South Australian Premier Jay Weatherill has said the decision on an international nuclear waste dump will be put to the people. He's planning to hold a referendum with the final say on proposed sites to go to Traditional Owners.
His proposal flies in the face of the State's Royal Commission, which had already conducted a series of Citizen Juries that found that 66% of people did not want a nuclear waste facility in South Australia.
Mr. Weatherill admits a Referendum won't happen before the next state election in March 2018, and has explained it's a long term proposition for the state to consider. Without bipartisanship however, the proposal can't progress.
About Karina Lester
Karina Lester is a Yankunytjatjara Anangu woman from the APY Lands. She is currently the Aboriginal member on the Natural Resources Management Council (NRMC) and Chair for the Aboriginal state-wide Advisory Committee. Karina is also a member of the ‘No Dump Alliance’ which advocates against nuclear waste being dumped in South Australia.
Karina is the daughter of well-known Yankunytjatjara Elder and Activist Yami Lester, who was blinded by the 'black mist' from the first Atomic Test Bomb at Emu Junction, South Australia.
NITV: Premier Jay Weatherill has decided to take the idea of nuclear dumping to a state referendum. What are your thoughts on this?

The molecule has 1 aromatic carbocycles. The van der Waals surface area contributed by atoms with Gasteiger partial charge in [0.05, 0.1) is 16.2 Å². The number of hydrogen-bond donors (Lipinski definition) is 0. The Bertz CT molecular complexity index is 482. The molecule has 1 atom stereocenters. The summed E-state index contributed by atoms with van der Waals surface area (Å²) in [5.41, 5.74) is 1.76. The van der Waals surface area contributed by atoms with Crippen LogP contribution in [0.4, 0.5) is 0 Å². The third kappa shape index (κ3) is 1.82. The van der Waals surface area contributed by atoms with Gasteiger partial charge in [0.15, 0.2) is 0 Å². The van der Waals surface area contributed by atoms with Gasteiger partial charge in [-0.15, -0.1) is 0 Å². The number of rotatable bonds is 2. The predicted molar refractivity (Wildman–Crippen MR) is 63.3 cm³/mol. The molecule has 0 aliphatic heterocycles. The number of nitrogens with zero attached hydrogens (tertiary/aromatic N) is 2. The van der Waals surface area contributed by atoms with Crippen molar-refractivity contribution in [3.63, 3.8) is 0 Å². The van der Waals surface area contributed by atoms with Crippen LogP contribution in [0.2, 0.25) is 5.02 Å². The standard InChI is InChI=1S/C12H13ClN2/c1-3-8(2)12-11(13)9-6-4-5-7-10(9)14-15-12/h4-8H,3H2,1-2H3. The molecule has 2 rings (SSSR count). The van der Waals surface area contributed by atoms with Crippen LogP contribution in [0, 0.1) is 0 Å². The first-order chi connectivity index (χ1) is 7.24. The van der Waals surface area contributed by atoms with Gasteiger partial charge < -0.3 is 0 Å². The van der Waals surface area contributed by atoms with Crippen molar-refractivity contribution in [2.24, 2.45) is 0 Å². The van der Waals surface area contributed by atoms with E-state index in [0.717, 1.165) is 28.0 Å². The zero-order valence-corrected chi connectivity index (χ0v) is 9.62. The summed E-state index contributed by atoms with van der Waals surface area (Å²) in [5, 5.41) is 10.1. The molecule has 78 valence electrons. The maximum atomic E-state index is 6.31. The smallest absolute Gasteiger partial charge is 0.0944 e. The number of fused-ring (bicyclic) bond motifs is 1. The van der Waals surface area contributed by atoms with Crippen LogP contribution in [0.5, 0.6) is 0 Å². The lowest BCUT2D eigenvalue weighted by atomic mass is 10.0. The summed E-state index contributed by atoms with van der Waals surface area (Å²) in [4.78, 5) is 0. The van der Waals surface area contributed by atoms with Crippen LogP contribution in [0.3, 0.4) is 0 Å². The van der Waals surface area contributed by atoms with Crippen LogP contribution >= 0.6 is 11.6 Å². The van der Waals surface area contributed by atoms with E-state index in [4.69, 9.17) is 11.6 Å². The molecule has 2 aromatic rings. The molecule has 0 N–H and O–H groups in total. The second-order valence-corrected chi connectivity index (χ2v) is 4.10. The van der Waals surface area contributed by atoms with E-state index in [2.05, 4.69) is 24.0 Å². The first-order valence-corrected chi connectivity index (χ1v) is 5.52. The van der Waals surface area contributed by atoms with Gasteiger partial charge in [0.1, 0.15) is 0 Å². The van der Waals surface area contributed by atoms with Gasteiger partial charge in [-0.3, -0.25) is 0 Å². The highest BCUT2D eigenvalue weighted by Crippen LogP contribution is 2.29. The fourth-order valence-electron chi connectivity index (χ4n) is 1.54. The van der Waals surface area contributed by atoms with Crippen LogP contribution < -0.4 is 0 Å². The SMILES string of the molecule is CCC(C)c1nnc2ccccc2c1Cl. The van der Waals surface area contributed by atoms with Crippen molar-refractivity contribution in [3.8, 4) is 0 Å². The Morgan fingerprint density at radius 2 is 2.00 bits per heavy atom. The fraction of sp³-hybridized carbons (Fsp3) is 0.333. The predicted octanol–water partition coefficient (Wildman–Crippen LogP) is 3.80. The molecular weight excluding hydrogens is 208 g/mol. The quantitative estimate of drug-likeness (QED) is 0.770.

KL: It’s crazy; I don’t think it’s necessary at all. The South Australian people have already spoken against this before.
There have been two citizen groups that have discussed this. Citizen group 1 and 2 both have said that they strongly heard Aboriginal voices on the matter and there was a resounding no to taking nuclear waste.
NITV: With the government pushing for a nuclear waste dump, what happens now with the local Indigenous population?
KL: It certainly puts a fracture amongst the population. The Premier says that there are Indigenous people interested in taking the waste, but he would not say who.
It’s up to us as a community to know who and which community is interested.
The risk is that while Weatherill is doing his fact finding, that he will come across the difficulty of needing bi-partisan support to get these changes in place. It’s actually illegal here to have nuclear waste dumped, and it is federally [prohibited] as well. He has got a lot of work to do to convince people, because people have been speaking very strongly against this. But the risk is high.
Watch Karina expressing her views (English follows Yankuntatjara)
NITV: Premier Weatherill says that local Indigenous groups would be given a “right of veto” over any proposed dump “if a proposed facility would impact upon their lands”. Do you think they’ll listen if local groups vote No?
KL: I don’t think so. I’m nervous about this right for Indigenous communities to veto the vote. It puts a lot of pressure on Indigenous communities, and Indigenous people as a whole.
I’m also nervous that … the waste could end up here by the time the community has made its decision. It’s a bit of a worry.